Observation 279439: Xerocomellus Šutara

When: 2017-06-18

Collection location: Olivette, Missouri, USA [Click for map]

Who: Judi T. (AvidAmateur)

No specimen available

A solitary specimen in grass under a mature Pin Oak at private residence. Cap: 7 cm., tubes 9 mm. deep. 1-2 pores per mm. Some light reddish stains around bug holes on pore surface. Stipe: 5 cm. X 1.4 cm., yellow at apex. Bruises blue instantly on pores, flesh, and tubes. KOH yellow on cap. Obtained an olive-brown spore print.


Copyright © 2017 Judi Thomas
Copyright © 2017 Judi Thomas
In situ
Copyright © 2017 Judi Thomas
Copyright © 2017 Judi Thomas
Copyright © 2017 Judi Thomas
Copyright © 2017 Judi Thomas
Copyright © 2017 Judi Thomas
Copyright © 2017 Judi Thoomas
Copyright © 2017 Judi Thomas

Proposed Names

-11% (2)
Used references: Kuo’s “Mushrooms of the Midwest”, MO observations
30% (2)
Recognized by sight

Please login to propose your own names and vote on existing names.

= Observer’s choice
= Current consensus


Add Comment
Thanks for the additional tips, Bill. All helpful:)
By: Judi T. (AvidAmateur)
2017-06-23 12:48:50 CDT (-0500)
X. intermedius is usually red as I find it…
By: Bill (boletebill)
2017-06-23 10:00:45 CDT (-0500)

…in CT when young and like all these boletes (in this group) after awhile the colors change. Also X. intermedius is often a bigger mushroom than say X. chrysenteron

By: I. G. Safonov (IGSafonov)
2017-06-22 21:43:57 CDT (-0500)

I cannot take the credit for the 3 tips — the authorship of those belongs to Bill Yule. I think Xerocomellus makes the best sense here. Also, I recall Renee Lebeuf’s examples of intermedius with red caps. This species has ribbed spores and once belonged in Boletellus. Hortiboletus is another possibility, but those boletes are generally smaller in size. Of course, there is always a possibility of something undescribed. If the specimen has been preserved, DNA sequencing could be an option if microscopy is inconclusive.

Thank you very much, Igot. Your 3 tips are
By: Judi T. (AvidAmateur)
2017-06-22 20:30:46 CDT (-0500)

very helpful … as usual:) I have looked at all the X chrysenteron, truncatus, and intermedius observations on MO. Almost 100% of those obs show specimens with very cracked, brown caps. One might think that age could account for that, but I have a hard time believing no one is finding any fresh specimens. So that remains a bit confusing to me, since my specimen is definitely a rosy red, no brown tones. I did see examples of the deeper tubes and less bluing, which I will watch for in the future. Dave’s observation 244357 of X intermedius and the comments therein was most helpful … and is one of the very few Xerocomellus that look anything remotely like my observation. So many unanswered questions remain for this genus apparently. Thanks again for your help; your tips are a good start for me.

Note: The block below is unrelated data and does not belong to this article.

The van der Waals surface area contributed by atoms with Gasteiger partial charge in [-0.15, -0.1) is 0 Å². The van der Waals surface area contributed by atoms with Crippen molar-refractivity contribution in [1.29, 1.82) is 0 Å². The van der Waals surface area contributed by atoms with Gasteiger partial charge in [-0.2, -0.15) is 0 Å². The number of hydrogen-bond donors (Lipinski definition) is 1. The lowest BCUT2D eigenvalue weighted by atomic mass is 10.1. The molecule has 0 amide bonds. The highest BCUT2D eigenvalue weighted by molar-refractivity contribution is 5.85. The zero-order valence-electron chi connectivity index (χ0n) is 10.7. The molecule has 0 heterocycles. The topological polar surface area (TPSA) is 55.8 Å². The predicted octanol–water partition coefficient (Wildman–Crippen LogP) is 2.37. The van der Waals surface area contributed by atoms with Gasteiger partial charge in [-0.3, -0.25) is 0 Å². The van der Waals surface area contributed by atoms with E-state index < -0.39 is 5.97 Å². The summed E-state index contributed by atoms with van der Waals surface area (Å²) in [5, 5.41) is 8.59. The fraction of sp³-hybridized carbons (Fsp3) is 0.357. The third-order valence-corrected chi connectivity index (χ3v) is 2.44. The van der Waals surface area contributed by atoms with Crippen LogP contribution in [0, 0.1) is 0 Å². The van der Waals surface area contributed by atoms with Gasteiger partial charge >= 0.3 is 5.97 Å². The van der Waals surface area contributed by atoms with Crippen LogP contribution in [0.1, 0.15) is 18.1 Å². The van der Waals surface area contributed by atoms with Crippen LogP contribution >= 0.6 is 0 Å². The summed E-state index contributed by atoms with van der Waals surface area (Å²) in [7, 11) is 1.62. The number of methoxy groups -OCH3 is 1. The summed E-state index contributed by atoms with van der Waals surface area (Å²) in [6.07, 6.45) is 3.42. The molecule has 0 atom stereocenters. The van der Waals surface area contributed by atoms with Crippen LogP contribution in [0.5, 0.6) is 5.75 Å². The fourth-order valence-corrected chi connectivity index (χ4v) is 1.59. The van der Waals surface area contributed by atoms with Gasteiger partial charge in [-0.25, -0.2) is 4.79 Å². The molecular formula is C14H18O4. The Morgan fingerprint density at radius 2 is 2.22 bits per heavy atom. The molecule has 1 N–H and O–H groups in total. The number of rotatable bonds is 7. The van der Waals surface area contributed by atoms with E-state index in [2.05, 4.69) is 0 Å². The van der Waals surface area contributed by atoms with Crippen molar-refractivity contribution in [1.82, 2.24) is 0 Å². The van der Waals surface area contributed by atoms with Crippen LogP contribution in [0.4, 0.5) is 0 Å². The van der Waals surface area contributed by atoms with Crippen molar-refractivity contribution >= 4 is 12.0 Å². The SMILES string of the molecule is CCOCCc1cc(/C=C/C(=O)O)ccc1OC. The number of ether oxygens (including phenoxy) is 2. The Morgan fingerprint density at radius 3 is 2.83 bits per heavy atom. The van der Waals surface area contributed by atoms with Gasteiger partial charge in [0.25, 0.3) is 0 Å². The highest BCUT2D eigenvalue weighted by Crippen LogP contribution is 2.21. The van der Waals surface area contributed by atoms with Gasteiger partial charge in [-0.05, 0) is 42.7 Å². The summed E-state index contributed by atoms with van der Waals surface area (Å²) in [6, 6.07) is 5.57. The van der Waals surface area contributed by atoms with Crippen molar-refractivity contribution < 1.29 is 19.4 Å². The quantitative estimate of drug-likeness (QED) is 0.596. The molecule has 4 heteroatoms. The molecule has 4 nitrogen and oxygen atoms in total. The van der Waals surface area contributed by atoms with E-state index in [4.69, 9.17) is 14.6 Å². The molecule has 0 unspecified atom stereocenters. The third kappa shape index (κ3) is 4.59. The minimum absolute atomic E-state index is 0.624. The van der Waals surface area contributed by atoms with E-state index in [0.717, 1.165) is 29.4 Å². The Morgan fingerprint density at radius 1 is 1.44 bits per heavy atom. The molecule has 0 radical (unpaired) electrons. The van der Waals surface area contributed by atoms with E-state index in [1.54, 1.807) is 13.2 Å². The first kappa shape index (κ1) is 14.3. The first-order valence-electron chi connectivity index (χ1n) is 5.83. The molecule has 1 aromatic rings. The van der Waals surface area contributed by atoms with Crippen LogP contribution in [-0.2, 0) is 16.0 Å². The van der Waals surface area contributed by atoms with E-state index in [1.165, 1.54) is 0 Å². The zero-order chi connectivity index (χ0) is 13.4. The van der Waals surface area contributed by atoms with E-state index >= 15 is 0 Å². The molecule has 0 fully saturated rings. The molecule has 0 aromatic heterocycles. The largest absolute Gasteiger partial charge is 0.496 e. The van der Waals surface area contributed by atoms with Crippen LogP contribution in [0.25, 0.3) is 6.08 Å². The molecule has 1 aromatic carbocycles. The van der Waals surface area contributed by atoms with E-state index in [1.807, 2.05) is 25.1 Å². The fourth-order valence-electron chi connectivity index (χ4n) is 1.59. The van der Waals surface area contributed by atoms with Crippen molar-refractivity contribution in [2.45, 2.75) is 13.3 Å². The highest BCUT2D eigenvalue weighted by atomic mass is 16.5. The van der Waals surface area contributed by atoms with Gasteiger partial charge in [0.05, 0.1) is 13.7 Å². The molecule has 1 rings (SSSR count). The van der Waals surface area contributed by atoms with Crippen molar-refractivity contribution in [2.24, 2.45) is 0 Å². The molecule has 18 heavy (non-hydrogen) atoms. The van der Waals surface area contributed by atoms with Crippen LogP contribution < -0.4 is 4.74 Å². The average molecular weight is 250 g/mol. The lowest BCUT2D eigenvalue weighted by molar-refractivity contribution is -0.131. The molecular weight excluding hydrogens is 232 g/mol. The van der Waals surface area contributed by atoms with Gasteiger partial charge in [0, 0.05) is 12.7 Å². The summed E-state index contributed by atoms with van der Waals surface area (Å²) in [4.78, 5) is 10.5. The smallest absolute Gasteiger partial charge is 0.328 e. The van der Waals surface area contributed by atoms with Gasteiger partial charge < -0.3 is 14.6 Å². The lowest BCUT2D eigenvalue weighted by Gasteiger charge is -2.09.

Judi, the things that rule out B. bicolor are…
By: Bill (boletebill)
2017-06-22 14:37:26 CDT (-0500)

!/ the relatively thick layer of the tubes…2/ the blueing of the flesh of the cut context…3/ the relatively large somewhat angular pores…Xerocomellus doesn’t have a lot of easily observed macro characters to separate it from similar red bolete genera but many of them are small with red caps and stipes and flesh that blues and large pores for a little mushroom. I hope that helps. Take a look at observations on MO for Xerocomellus chrysenteron and X. truncatus to get a feel for what (if anything) a Xerocomellus looks like. Hope that helps

Gentlemen, I’m certainly pleased to have all of you
By: Judi T. (AvidAmateur)
2017-06-22 12:25:35 CDT (-0500)

Boletaceae experts looking at my ob. I can’t find much helpful information about the macro-features of Xerocomellus in any of the books I have (including Bessette’s “North American Boletes”) or online. The MO observations of Xerocomellus seem to be “all over the place” from the standpoint of appearance and none (with the possible exception of observation 194699 ) seem to resemble the characteristics of my specimen, especially (but not only) the cap color … rosy red vs the brownish-red to brown of Xerocomellus.

Can any of you enlighten me as to how to tell the difference, in the field, between Baorangia and Xerocomellus, or is it just that the rapid bluing of my specimens ruled out Baorangia? Seems as if there is still lots of work to be done on the Xerocmellus genus to sort things out.

Thanks for any specifics you can provide.

Blues awfully fast for bicolor.
By: Scott Pavelle (Scott Pavelle)
2017-06-21 21:04:12 CDT (-0500)

For the record, I hereby object to anyone calling that a “species”. It’s got to be at least half a dozen, right? The entry for “bicolor group” seems a lot more fair.


For sure, Martin. I was lucky to get the
By: Judi T. (AvidAmateur)
2017-06-21 20:18:16 CDT (-0500)

spore print before the maggots devoured the entire cap overnight!

Judi – This one is very buggy!
By: Martin Livezey (MLivezey)
2017-06-21 19:53:30 CDT (-0500)

Created: 2017-06-21 18:47:01 CDT (-0500)
Last modified: 2017-06-22 17:45:49 CDT (-0500)
Viewed: 150 times, last viewed: 2019-08-19 17:12:40 CDT (-0500)
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